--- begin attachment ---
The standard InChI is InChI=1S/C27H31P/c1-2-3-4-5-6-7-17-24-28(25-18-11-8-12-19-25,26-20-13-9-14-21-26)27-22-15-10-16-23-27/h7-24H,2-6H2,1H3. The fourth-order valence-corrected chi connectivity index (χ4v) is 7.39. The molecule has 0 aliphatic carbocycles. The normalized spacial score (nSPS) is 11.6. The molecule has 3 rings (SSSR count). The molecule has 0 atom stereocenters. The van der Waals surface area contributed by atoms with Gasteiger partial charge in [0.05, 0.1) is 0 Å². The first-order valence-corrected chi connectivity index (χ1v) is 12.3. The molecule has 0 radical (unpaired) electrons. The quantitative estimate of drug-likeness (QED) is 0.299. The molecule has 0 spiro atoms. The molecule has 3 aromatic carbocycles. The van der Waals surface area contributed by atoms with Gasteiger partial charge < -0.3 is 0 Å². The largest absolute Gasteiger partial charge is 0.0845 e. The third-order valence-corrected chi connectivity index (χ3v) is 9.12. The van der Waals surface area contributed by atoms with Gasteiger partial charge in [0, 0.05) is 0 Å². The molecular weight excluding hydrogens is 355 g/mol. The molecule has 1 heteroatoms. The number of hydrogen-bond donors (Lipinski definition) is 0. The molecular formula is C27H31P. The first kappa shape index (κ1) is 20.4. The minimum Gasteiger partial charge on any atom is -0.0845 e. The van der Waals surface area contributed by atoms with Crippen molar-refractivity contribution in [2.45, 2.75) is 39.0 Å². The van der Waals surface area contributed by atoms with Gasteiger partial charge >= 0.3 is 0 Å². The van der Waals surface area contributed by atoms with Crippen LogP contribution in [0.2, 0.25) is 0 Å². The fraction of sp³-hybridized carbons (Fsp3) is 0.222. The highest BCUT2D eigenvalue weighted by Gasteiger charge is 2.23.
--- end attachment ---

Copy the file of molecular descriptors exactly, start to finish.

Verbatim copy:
The standard InChI is InChI=1S/C27H31P/c1-2-3-4-5-6-7-17-24-28(25-18-11-8-12-19-25,26-20-13-9-14-21-26)27-22-15-10-16-23-27/h7-24H,2-6H2,1H3. The fourth-order valence-corrected chi connectivity index (χ4v) is 7.39. The molecule has 0 aliphatic carbocycles. The normalized spacial score (nSPS) is 11.6. The molecule has 3 rings (SSSR count). The molecule has 0 atom stereocenters. The van der Waals surface area contributed by atoms with Gasteiger partial charge in [0.05, 0.1) is 0 Å². The first-order valence-corrected chi connectivity index (χ1v) is 12.3. The molecule has 0 radical (unpaired) electrons. The quantitative estimate of drug-likeness (QED) is 0.299. The molecule has 0 spiro atoms. The molecule has 3 aromatic carbocycles. The van der Waals surface area contributed by atoms with Gasteiger partial charge < -0.3 is 0 Å². The largest absolute Gasteiger partial charge is 0.0845 e. The third-order valence-corrected chi connectivity index (χ3v) is 9.12. The van der Waals surface area contributed by atoms with Gasteiger partial charge in [0, 0.05) is 0 Å². The molecular weight excluding hydrogens is 355 g/mol. The molecule has 1 heteroatoms. The number of hydrogen-bond donors (Lipinski definition) is 0. The molecular formula is C27H31P. The first kappa shape index (κ1) is 20.4. The minimum Gasteiger partial charge on any atom is -0.0845 e. The van der Waals surface area contributed by atoms with Crippen molar-refractivity contribution in [2.45, 2.75) is 39.0 Å². The van der Waals surface area contributed by atoms with Gasteiger partial charge >= 0.3 is 0 Å². The van der Waals surface area contributed by atoms with Crippen LogP contribution in [0.2, 0.25) is 0 Å². The fraction of sp³-hybridized carbons (Fsp3) is 0.222. The highest BCUT2D eigenvalue weighted by Gasteiger charge is 2.23.